The world's strongest economies will find themselves in a new crisis if they fail to address the dangerous imbalances in the world economy, France's finance minister warned Friday.
But Finance Minister Christine Lagarde also recognized that governments, which have sought starkly divergent paths out of the financial crisis, have "vested interests" that could endanger agreement. She spoke as finance ministers and central bank governors of the Group of 20 industrialized and fastest developing nations gathered for their first meeting this year in Paris.
The status quo of some countries building up huge surpluses while others run steep deficits "leads us straight into the wall of another debt crisis," Lagarde said at a financial conference that kicks off the G-20 meeting.
The world's top financial officials hope to draw up a list of indicators that best measure dangerous imbalances in trade deficits, surpluses, budget deficits or levels of debt. Inflation and national savings rates are also likely to be considered as part of the range of possible yardsticks.
"We will focus on how to use those indicators to achieve better collaboration and cooperation," Lagarde said, adding that the G-20 meeting hosted by France would be about "more stability, less volatility, less excesses, and world governance."
Lagarde has the difficult task of picking up the pieces of last November's G-20 summit of heads of state in Seoul, which ended without any meaningful agreement on how to defuse long-standing tensions over trade and currency imbalances.
Her warning of the danger of imbalances was echoed by U.S. Federal Reserve Chairman Ben Bernanke. In the years before the financial meltdown of 2008, countries with trade surpluses plowed money into mortgage and other investments in the United States, helping escalate their value, Bernanke said in his speech at the conference.
The Fed chairman called on surplus countries like China to let their exchange rates float freely, and urged nations like the United States needed to narrow their budget shortfalls and save more.
"If there is no stabilizing system, then you can have situation where like today, you have a two-speed recovery and demand is not optimally allocated around the world," Bernanke said.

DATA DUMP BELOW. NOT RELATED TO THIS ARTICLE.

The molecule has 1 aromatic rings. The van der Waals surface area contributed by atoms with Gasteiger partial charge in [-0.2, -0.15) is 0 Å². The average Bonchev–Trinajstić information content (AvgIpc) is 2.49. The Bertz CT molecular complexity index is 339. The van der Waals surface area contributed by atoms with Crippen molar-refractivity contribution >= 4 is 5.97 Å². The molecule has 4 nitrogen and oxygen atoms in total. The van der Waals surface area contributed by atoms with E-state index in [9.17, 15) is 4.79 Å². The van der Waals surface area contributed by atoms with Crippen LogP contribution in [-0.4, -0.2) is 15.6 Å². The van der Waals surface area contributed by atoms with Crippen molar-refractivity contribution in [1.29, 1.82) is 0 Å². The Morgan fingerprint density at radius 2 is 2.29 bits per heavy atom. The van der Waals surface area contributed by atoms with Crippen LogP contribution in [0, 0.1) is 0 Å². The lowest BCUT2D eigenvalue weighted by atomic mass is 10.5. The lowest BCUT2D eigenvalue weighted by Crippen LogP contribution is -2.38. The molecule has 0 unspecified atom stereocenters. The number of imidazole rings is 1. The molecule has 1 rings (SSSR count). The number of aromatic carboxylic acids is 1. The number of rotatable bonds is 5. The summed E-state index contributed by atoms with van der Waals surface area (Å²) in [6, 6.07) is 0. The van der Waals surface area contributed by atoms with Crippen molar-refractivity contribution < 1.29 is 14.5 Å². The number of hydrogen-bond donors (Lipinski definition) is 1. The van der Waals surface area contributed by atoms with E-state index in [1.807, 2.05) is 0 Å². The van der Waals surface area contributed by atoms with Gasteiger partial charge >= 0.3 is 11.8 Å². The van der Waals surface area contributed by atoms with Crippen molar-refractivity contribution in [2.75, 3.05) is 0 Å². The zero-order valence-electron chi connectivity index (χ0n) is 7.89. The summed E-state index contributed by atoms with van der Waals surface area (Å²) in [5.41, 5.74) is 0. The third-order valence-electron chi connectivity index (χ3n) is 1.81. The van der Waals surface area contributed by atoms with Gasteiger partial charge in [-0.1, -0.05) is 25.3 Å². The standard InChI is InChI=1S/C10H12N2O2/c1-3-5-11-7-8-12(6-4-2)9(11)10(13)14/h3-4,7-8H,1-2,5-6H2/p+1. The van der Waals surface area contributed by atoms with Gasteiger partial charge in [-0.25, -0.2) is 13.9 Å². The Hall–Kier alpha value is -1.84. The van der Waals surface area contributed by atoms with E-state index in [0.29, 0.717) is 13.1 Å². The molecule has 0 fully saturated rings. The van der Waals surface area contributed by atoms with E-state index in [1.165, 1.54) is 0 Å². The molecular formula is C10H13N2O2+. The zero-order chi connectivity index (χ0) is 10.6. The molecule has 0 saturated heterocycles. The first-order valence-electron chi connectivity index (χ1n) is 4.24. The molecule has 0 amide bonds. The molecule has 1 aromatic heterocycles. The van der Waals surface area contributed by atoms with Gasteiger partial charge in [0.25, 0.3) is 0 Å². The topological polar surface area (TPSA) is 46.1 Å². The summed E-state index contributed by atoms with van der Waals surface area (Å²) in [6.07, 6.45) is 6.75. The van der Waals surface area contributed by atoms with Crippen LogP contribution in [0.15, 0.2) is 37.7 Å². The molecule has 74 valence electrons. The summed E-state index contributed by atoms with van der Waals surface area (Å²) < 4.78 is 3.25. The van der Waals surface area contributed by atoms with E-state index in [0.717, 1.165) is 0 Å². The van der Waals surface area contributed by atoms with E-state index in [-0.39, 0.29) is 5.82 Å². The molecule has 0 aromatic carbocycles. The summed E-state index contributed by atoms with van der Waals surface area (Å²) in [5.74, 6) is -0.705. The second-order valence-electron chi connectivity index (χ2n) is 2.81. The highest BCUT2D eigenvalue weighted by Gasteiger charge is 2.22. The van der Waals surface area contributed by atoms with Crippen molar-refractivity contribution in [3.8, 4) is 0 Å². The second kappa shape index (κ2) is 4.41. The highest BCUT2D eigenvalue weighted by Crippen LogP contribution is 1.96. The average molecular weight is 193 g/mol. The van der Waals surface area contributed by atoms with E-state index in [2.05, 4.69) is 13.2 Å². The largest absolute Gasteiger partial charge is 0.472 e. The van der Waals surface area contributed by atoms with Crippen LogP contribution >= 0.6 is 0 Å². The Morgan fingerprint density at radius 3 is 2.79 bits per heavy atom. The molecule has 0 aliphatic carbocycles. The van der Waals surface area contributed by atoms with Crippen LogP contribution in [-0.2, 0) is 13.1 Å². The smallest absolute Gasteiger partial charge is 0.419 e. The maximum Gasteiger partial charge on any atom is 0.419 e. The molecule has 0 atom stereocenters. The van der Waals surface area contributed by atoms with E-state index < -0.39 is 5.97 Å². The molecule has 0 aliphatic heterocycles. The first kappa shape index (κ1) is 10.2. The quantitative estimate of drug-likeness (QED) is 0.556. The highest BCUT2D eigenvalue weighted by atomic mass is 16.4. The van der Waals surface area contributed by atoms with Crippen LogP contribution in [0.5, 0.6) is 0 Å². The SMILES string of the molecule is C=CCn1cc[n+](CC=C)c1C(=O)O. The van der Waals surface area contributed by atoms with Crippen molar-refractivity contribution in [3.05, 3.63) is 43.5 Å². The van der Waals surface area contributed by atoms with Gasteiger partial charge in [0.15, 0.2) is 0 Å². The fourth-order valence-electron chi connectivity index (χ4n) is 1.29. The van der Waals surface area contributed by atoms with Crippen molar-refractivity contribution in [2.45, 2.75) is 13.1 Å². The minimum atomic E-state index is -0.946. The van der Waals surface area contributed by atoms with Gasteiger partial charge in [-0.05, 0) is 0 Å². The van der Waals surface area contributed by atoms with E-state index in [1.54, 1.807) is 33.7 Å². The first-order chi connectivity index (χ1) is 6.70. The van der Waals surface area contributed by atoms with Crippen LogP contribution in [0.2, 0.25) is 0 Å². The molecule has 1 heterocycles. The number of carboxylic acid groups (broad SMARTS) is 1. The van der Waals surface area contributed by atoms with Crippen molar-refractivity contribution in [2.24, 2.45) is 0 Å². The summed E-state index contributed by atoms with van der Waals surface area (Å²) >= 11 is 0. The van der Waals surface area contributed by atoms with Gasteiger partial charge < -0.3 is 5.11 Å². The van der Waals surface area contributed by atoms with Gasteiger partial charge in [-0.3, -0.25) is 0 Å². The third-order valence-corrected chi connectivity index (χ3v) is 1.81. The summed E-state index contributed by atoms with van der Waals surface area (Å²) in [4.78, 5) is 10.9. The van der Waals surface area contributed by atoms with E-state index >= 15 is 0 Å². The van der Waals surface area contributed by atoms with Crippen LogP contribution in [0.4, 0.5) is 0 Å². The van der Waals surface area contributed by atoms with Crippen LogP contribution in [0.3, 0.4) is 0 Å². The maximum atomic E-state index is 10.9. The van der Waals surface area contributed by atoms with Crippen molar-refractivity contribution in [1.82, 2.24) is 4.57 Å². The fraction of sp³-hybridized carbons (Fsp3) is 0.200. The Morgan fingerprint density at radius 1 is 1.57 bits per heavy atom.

Emerging markets like China and Brazil have emerged from the financial crisis much stronger than some of the more traditional powers such as the U.S, Europe and Japan.
While there is widespread agreement among financial policymakers that smoothing out imbalances is key to getting the global economy back in track, how that should be done is more divisive.
The mere existence of the imbalances points to vastly different growth models among the world's biggest economies, with each arguing that changing its strategy — whether based on exports, exchange rate controls, or the free flow of money — would hurt its recovery.
Officials will not even get to the more difficult question of setting thresholds for these indicators. The even more tricky question of how to enforce any thresholds that leaders eventually sign up to is yet further off the agenda.
"Name and shame" policies like those used in the fight against international tax havens would be one, albeit toothless, possibility.
Lagarde said reducing imbalances will "require cooperation, understanding of each other's positions and vested interests." She said the talks on Friday and Saturday should help G-20 members "move from understanding to cooperating and collaborating." Finance ministers will meet several more times this year before France's G-20 presidency culminates with a heads of state summit in Cannes in November.
"It's going to be quite a task, but that's where we need to go," Lagarde said
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